A strategy of investing based solely on flows could impact many trading-based aspects of financial markets with enough assets. Characteristics like momentum, systematic risk, and cyclicality, would all be affected. Momentum is already a byproduct of market cap-weighting. The higher weight a company receives in the index, the more money will flow to it from a passive fund. Correlations would rise among stocks in popular indexes, as money flows either into or out of all of the indexes at the same time, watering down any stock-specific events. Cyclicality could become an enormous factor as passive funds sell when investors take their money out of markets due to economic worries. Correlation plus cyclicality could give rise to bigger market-wide moves when sentiment is strong in either direction.

An asset is only worth what someone is willing to pay for it. At 90% passive assets, the remaining 10% may not be able to provide enough liquidity to dampen volatility. For example, take a hypothetical company with 100% publicly traded equity ownership. Let’s assume their stock is trading at $50 per share, and it trades in a market where 90% of assets are held by index funds. The remaining 10% of assets are held and traded by fundamental managers. If investor sentiment suddenly declined on worries of a seismic recession, huge outflows from the passive funds could occur, triggering sell orders to meet the redemptions. Ninety percent of funds are selling. Ten percent may or may not be buying, as they have recession fears as well. The stock price falls to $45. The passive funds must sell or they won’t have enough cash on hand to meet investor demands. The active managers are not buying, so the passive funds lower the price at which they are willing to sell to $40. Still, too few contrarian active traders are willing to buy in order to soak up all the sell orders. The price falls further: to $35, $30, $25, and it continues to free fall until the point that even the “growthiest” of managers have placed buy orders to gain exposure to a great company for a fraction of its fair value. The stock is now near worthless and, assuming this has happened to every stock in the index, the market has crashed. This may seem like an exaggerated scenario, but dramatic forced selling can be observed in history as recent as the Great Financial Crisis when banks were forced to sell mortgages from their books to meet equity capital requirements.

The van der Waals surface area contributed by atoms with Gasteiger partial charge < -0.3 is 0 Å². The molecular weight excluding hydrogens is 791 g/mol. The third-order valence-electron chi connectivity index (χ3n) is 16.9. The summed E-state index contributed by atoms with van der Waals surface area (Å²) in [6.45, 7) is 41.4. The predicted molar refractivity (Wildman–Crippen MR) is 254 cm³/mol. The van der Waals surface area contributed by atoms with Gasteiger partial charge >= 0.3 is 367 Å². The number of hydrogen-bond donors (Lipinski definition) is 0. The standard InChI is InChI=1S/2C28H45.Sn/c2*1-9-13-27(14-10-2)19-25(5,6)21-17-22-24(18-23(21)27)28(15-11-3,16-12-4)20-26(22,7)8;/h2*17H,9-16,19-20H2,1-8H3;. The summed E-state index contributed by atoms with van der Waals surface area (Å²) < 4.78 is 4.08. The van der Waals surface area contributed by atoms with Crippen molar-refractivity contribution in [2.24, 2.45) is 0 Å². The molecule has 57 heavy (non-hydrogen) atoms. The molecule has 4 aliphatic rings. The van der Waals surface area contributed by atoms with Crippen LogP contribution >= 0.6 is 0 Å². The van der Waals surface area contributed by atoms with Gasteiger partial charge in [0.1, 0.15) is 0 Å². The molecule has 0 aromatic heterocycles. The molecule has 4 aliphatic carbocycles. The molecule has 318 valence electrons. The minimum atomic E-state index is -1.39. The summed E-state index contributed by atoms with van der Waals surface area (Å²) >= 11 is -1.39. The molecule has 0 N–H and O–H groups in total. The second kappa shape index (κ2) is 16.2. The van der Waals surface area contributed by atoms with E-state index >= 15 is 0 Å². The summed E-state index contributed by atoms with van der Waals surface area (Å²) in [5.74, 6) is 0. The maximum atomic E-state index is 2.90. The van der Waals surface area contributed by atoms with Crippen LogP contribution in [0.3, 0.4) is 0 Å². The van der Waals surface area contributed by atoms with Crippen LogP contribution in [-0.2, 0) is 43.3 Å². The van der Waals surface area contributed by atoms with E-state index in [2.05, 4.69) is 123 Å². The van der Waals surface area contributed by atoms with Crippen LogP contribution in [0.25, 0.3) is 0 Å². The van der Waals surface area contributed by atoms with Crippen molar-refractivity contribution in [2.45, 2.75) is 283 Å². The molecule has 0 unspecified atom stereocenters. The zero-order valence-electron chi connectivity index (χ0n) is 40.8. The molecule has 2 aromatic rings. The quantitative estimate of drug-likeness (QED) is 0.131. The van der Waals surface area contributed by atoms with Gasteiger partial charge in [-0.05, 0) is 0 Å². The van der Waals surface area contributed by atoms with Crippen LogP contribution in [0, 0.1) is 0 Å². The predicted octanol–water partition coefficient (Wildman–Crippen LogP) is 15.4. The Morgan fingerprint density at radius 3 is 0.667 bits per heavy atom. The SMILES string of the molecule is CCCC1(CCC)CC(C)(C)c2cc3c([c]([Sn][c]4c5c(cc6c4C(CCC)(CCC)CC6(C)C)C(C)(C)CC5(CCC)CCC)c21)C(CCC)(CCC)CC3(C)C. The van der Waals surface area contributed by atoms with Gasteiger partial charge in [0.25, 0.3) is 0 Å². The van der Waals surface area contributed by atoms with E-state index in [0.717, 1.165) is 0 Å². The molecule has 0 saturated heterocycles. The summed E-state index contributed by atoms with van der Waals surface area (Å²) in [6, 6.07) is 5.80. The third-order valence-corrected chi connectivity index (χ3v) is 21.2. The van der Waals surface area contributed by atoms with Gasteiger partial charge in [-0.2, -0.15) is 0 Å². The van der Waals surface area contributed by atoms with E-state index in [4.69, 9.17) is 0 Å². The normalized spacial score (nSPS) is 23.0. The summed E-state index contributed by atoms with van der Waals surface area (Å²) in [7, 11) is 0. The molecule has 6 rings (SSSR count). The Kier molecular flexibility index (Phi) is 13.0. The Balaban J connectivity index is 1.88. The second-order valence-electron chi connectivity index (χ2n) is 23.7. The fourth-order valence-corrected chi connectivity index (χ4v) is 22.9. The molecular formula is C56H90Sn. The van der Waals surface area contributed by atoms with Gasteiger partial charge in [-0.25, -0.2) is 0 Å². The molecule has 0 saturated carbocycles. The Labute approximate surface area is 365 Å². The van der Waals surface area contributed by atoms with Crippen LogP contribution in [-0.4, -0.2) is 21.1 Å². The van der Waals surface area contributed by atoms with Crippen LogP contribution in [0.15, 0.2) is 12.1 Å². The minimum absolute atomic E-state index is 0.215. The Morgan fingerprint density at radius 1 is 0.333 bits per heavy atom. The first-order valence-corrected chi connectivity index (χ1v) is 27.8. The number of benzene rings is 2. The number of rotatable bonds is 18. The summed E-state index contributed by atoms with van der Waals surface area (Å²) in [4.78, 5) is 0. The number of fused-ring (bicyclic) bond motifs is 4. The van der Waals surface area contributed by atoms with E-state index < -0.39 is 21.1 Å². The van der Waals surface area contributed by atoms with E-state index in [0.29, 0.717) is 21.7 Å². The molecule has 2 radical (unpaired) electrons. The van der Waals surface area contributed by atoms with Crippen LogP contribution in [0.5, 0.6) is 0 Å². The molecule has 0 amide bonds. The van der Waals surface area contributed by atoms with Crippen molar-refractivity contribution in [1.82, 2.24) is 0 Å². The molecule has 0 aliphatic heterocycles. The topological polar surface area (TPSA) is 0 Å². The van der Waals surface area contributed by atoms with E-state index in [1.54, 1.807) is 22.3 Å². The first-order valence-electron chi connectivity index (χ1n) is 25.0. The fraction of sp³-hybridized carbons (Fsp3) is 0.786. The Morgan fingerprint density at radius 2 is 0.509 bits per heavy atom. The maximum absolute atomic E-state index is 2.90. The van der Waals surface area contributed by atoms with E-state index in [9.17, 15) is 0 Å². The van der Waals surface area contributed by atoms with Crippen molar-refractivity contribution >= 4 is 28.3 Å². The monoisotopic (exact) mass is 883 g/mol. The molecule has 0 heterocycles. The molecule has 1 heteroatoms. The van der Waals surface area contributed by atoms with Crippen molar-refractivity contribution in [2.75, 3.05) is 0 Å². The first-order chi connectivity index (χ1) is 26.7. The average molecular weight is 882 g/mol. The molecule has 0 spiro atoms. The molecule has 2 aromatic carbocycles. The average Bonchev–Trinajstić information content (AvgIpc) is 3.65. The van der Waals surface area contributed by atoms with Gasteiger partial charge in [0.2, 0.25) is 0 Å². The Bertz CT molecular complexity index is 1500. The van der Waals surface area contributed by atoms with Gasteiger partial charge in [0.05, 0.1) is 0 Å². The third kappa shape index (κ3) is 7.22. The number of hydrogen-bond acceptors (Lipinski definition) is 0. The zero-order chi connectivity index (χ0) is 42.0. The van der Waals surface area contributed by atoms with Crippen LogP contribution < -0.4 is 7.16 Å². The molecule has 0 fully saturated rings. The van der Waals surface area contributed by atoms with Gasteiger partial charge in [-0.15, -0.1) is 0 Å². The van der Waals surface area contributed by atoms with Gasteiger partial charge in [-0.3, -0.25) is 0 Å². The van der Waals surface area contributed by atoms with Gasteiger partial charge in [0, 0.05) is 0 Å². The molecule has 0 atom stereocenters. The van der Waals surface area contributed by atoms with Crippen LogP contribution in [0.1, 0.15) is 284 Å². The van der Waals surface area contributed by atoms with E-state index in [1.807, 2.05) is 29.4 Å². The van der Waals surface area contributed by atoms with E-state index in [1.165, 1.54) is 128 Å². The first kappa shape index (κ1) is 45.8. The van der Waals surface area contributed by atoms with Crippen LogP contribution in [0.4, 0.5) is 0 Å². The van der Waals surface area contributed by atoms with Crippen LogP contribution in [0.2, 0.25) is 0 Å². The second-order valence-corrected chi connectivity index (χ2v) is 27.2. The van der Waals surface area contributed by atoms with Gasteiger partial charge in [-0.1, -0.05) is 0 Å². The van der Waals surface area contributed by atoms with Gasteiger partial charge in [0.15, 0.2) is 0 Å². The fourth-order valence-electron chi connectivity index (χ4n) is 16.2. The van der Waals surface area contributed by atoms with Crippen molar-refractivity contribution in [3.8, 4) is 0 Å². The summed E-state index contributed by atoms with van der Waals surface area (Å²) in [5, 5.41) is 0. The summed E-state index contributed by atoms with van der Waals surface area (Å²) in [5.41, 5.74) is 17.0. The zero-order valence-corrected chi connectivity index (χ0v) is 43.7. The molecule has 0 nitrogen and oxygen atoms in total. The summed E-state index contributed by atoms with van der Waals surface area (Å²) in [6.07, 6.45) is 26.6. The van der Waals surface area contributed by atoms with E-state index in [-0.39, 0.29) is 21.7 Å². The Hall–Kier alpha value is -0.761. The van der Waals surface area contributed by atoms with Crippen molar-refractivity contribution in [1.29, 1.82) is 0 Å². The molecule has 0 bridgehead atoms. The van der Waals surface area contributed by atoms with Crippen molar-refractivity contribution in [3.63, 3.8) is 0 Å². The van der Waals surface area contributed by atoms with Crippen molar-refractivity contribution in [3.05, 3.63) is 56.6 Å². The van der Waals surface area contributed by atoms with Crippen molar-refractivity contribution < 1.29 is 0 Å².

Active managers have found it hard to outperform “efficient” asset class indexes as it is (Figure 2), let alone runaway train versions of them. Many managers explicitly state they do not engage in market timing or macroeconomic analysis, but considering the possible outcome of significant assets flowing into passive, these outflows from active investments might have to become a new source of alpha for these active managers.

Figure 2. (Source: Highland Consulting Associates; Morningstar Direct data)


Examining the Calculus